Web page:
My first sourdough recipe
This recipe is from The Bread Book by Linda Collister and Anthony Blake and it was the second serious bread book I bought about 17 years ago. It was quite forward thinking for its time as all the recipes include weight measurements (metric and imperial). It is still one of my favourite bread books and it is definitely worth a buy. It has really good photographs.
230g whole wheat
Ferment in a bowl at room temp for 3 days. Keep bowl covered with a damp tea towel. After 3 days, it should be smelly, grey and slightly bubbly.
230g unbleached bread flour
Beat (using hand) together with starter until well incorporated. Once again cover with damp tea towel and allow to ferment at room temp for 24 - 36 hours. (In practice, for me at any rate, this step only takes about 5 or 6 hours). I let it sponge until it peaks, then I make the final dough. Don't let the sponge collapse. The bread will be dense if you do.
230g unbleached bread flour,
* I find this amount of salt to be too much. It works out to be about 2.5%. I prefer using 2% so I use 13 or 14g.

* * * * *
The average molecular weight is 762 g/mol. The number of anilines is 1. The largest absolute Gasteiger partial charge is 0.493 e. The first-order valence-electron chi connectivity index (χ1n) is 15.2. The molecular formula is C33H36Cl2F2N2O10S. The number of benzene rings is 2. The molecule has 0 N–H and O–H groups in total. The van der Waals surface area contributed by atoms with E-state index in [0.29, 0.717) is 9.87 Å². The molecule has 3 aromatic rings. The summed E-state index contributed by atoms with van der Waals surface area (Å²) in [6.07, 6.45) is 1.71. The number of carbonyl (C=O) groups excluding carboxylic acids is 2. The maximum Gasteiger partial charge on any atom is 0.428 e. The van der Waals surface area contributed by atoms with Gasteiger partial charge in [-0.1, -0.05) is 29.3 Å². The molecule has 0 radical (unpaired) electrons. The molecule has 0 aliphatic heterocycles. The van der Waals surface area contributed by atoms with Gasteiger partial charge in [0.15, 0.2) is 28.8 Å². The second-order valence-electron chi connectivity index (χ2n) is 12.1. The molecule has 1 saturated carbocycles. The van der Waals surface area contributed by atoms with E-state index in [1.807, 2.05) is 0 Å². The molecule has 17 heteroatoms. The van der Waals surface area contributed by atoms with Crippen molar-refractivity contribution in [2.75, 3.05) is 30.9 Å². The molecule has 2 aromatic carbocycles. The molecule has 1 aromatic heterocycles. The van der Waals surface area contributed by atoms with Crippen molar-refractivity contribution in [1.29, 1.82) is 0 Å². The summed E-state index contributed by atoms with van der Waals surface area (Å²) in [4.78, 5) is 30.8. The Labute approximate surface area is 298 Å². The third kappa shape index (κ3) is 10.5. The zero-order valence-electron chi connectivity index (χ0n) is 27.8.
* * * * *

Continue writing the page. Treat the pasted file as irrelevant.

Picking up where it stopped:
Mix water with sponge, Add salt. Beat well. Add enough of remaining flour to make a soft dough. Bulk ferment until almost doubled in size. *Cut off 170 - 230g piece of dough to make the next starter. Pre-shape. Rest 15 mins. Shape. Place in cloth lined banetton. Allow to final proof. Preheat oven to 220C (425F). Score. Bake (with steam) for 20 mins. Lower oven temp. to 190C (375F) and bake for another 35 - 55 mins longer. I have always found 35 mins to be sufficient.
* Because this dough was removed after the salt was added, you now have salt in your starter. It has its advantages. It keeps for a long time in the fridge and slows down enzyme activity.
This was the only way I made sourdough until the arrival of the internet and my discovery that there were other ways of making it!
Remember the second time round your starter will have salt in it, so you need to subtract that from the total amount or just add 2% of flour added.
This makes a really good sourdough with a very mild (unless you retard) tang, but an excellent flavour.